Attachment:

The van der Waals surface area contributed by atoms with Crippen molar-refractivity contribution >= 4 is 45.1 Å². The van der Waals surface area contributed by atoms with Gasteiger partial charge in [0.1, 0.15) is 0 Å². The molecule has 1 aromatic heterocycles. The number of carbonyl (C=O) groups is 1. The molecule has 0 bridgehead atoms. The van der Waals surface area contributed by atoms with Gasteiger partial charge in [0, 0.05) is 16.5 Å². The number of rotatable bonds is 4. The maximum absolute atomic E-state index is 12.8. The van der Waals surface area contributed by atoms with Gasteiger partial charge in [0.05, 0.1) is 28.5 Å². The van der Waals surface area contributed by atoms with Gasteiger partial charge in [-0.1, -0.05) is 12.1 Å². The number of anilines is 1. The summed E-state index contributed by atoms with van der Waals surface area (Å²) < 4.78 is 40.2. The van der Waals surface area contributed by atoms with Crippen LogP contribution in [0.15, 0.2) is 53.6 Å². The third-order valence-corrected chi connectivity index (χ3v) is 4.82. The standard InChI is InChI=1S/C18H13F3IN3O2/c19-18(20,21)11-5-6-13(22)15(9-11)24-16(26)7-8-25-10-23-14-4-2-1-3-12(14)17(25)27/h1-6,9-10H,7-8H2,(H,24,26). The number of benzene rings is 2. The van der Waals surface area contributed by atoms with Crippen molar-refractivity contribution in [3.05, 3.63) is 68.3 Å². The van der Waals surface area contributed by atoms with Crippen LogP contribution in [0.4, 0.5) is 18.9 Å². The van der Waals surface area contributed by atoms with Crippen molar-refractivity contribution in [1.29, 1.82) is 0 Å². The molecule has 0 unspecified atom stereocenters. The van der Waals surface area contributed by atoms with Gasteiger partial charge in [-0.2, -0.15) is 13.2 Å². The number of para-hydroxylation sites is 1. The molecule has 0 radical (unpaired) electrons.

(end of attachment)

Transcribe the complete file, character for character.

The van der Waals surface area contributed by atoms with Crippen molar-refractivity contribution >= 4 is 45.1 Å². The van der Waals surface area contributed by atoms with Gasteiger partial charge in [0.1, 0.15) is 0 Å². The molecule has 1 aromatic heterocycles. The number of carbonyl (C=O) groups is 1. The molecule has 0 bridgehead atoms. The van der Waals surface area contributed by atoms with Gasteiger partial charge in [0, 0.05) is 16.5 Å². The number of rotatable bonds is 4. The maximum absolute atomic E-state index is 12.8. The van der Waals surface area contributed by atoms with Gasteiger partial charge in [0.05, 0.1) is 28.5 Å². The van der Waals surface area contributed by atoms with Gasteiger partial charge in [-0.1, -0.05) is 12.1 Å². The number of anilines is 1. The summed E-state index contributed by atoms with van der Waals surface area (Å²) < 4.78 is 40.2. The van der Waals surface area contributed by atoms with Crippen LogP contribution in [0.15, 0.2) is 53.6 Å². The third-order valence-corrected chi connectivity index (χ3v) is 4.82. The standard InChI is InChI=1S/C18H13F3IN3O2/c19-18(20,21)11-5-6-13(22)15(9-11)24-16(26)7-8-25-10-23-14-4-2-1-3-12(14)17(25)27/h1-6,9-10H,7-8H2,(H,24,26). The number of benzene rings is 2. The van der Waals surface area contributed by atoms with Crippen molar-refractivity contribution in [3.05, 3.63) is 68.3 Å². The van der Waals surface area contributed by atoms with Crippen LogP contribution in [0.4, 0.5) is 18.9 Å². The van der Waals surface area contributed by atoms with Crippen molar-refractivity contribution in [1.29, 1.82) is 0 Å². The molecule has 0 unspecified atom stereocenters. The van der Waals surface area contributed by atoms with Gasteiger partial charge in [-0.2, -0.15) is 13.2 Å². The number of para-hydroxylation sites is 1. The molecule has 0 radical (unpaired) electrons.